Zimbabwean officials have reacted angrily to news reports that leading hospitals are detaining newborn babies and their mothers until they pay their bills. This method of bill collection has been going on in Zimbabwe for some time.
The minister of health, Dr. David Parirenyatwa, told the state-controlled newspaper The Herald that his ministry has not gone into the legality of the custom but in no way condones the practice.
He was reacting to a story in the same paper which said 28 newborn babies with their mothers were being detained at Harare Central Hospital until their hospital bills were settled.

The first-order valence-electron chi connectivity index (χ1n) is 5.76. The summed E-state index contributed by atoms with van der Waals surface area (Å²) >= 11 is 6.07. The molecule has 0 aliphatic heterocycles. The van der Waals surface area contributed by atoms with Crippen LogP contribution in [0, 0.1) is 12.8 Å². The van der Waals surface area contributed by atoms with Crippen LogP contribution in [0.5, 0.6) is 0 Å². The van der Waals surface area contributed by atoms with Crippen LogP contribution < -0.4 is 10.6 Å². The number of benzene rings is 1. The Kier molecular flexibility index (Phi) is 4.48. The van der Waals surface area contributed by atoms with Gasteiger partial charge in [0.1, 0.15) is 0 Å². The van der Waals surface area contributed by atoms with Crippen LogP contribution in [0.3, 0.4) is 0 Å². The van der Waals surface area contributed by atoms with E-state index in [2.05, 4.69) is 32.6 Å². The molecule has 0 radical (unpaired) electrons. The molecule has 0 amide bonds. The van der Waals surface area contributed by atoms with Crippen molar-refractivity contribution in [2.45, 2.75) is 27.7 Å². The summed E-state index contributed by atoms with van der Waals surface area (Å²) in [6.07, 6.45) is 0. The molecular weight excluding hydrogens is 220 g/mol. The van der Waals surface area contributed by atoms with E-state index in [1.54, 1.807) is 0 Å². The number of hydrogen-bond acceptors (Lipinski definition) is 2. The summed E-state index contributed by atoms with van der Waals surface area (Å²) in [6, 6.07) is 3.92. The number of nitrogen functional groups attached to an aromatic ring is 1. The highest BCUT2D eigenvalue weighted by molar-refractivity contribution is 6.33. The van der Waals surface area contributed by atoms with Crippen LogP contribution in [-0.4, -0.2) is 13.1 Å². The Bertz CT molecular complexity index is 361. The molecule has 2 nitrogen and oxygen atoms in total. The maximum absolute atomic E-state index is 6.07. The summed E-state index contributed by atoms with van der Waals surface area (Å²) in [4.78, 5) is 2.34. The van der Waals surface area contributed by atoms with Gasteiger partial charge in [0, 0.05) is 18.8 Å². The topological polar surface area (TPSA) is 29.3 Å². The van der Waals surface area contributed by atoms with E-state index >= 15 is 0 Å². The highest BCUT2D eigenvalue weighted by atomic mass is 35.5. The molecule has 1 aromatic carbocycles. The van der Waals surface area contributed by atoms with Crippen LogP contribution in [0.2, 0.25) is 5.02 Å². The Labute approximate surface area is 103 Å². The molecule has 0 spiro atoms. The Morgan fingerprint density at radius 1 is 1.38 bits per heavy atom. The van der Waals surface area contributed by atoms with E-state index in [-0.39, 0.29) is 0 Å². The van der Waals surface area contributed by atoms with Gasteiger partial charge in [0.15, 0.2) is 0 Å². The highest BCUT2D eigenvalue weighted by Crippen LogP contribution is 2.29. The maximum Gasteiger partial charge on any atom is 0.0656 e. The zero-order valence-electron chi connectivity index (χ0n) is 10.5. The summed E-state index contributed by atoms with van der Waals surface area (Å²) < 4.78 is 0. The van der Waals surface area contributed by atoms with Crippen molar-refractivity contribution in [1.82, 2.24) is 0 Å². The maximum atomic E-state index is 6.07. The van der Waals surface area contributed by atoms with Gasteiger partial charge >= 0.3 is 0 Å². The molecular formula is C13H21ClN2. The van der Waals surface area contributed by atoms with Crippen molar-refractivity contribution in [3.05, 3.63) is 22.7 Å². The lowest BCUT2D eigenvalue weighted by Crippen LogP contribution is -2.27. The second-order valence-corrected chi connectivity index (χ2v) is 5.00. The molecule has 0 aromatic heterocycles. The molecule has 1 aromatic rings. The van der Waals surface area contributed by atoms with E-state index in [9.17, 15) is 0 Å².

Hospital superintendent Dr. Chris Tapfumaneyi defended the detentions saying the hospital could not just let the women go without settling their bills. He said the hospital is owed millions of dollars by some patients who simply disappear after being discharged.
It was reported that, following the ministry's intervention, the hospital had ordered the release of the women being held for non-payment. However Dr. Tapfumaneyi could not be reached for comment.
Another doctor who works at the hospital said the unorthodox practice of holding patients for payment is not new. The doctor, who spoke to VOA on condition of anonymity, said it is also not unusual for hospitals to demand payment from relatives of the dead before they can claim the body. The doctor said hospital officials can use their discretion if patients or their relatives claim they cannot pay.
At independence in 1980, Zimbabwe introduced free health care for low-income patients but as the country's economy deteriorated in recent years, hospitals began to insist that everybody had to pay.